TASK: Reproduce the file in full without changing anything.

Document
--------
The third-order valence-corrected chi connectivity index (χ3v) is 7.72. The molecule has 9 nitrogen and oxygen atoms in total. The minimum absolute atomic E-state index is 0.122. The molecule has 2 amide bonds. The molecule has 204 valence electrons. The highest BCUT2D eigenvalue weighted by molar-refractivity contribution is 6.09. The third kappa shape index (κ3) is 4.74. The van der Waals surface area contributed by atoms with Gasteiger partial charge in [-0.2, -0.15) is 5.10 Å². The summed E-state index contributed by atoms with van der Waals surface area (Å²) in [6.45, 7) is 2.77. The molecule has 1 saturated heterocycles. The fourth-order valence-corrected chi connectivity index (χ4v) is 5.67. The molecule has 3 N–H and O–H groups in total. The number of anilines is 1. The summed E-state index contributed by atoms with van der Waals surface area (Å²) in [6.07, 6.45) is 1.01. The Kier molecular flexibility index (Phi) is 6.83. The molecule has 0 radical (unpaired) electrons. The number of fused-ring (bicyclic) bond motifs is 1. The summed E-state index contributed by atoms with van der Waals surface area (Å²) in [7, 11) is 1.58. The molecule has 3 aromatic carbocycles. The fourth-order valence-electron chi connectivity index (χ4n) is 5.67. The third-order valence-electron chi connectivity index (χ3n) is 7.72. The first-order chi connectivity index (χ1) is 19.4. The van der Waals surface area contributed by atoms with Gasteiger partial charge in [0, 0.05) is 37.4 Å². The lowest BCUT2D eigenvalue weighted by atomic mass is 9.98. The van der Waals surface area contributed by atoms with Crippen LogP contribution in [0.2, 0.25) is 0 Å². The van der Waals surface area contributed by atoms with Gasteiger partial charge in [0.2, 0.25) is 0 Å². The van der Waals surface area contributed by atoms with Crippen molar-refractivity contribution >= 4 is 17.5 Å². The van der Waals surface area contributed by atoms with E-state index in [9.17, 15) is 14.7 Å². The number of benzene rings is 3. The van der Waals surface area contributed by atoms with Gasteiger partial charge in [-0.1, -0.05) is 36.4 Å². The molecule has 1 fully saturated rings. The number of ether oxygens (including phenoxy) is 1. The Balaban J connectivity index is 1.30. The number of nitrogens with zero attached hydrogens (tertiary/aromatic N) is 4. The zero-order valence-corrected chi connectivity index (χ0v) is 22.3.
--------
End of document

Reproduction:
The third-order valence-corrected chi connectivity index (χ3v) is 7.72. The molecule has 9 nitrogen and oxygen atoms in total. The minimum absolute atomic E-state index is 0.122. The molecule has 2 amide bonds. The molecule has 204 valence electrons. The highest BCUT2D eigenvalue weighted by molar-refractivity contribution is 6.09. The third kappa shape index (κ3) is 4.74. The van der Waals surface area contributed by atoms with Gasteiger partial charge in [-0.2, -0.15) is 5.10 Å². The summed E-state index contributed by atoms with van der Waals surface area (Å²) in [6.45, 7) is 2.77. The molecule has 1 saturated heterocycles. The fourth-order valence-corrected chi connectivity index (χ4v) is 5.67. The molecule has 3 N–H and O–H groups in total. The number of anilines is 1. The summed E-state index contributed by atoms with van der Waals surface area (Å²) in [6.07, 6.45) is 1.01. The Kier molecular flexibility index (Phi) is 6.83. The molecule has 0 radical (unpaired) electrons. The number of fused-ring (bicyclic) bond motifs is 1. The summed E-state index contributed by atoms with van der Waals surface area (Å²) in [7, 11) is 1.58. The molecule has 3 aromatic carbocycles. The fourth-order valence-electron chi connectivity index (χ4n) is 5.67. The third-order valence-electron chi connectivity index (χ3n) is 7.72. The first-order chi connectivity index (χ1) is 19.4. The van der Waals surface area contributed by atoms with Gasteiger partial charge in [0, 0.05) is 37.4 Å². The lowest BCUT2D eigenvalue weighted by atomic mass is 9.98. The van der Waals surface area contributed by atoms with Crippen LogP contribution in [0.2, 0.25) is 0 Å². The van der Waals surface area contributed by atoms with Gasteiger partial charge in [0.2, 0.25) is 0 Å². The van der Waals surface area contributed by atoms with Crippen molar-refractivity contribution >= 4 is 17.5 Å². The van der Waals surface area contributed by atoms with E-state index in [9.17, 15) is 14.7 Å². The number of benzene rings is 3. The van der Waals surface area contributed by atoms with Gasteiger partial charge in [-0.1, -0.05) is 36.4 Å². The molecule has 1 fully saturated rings. The number of ether oxygens (including phenoxy) is 1. The Balaban J connectivity index is 1.30. The number of nitrogens with zero attached hydrogens (tertiary/aromatic N) is 4. The zero-order valence-corrected chi connectivity index (χ0v) is 22.3.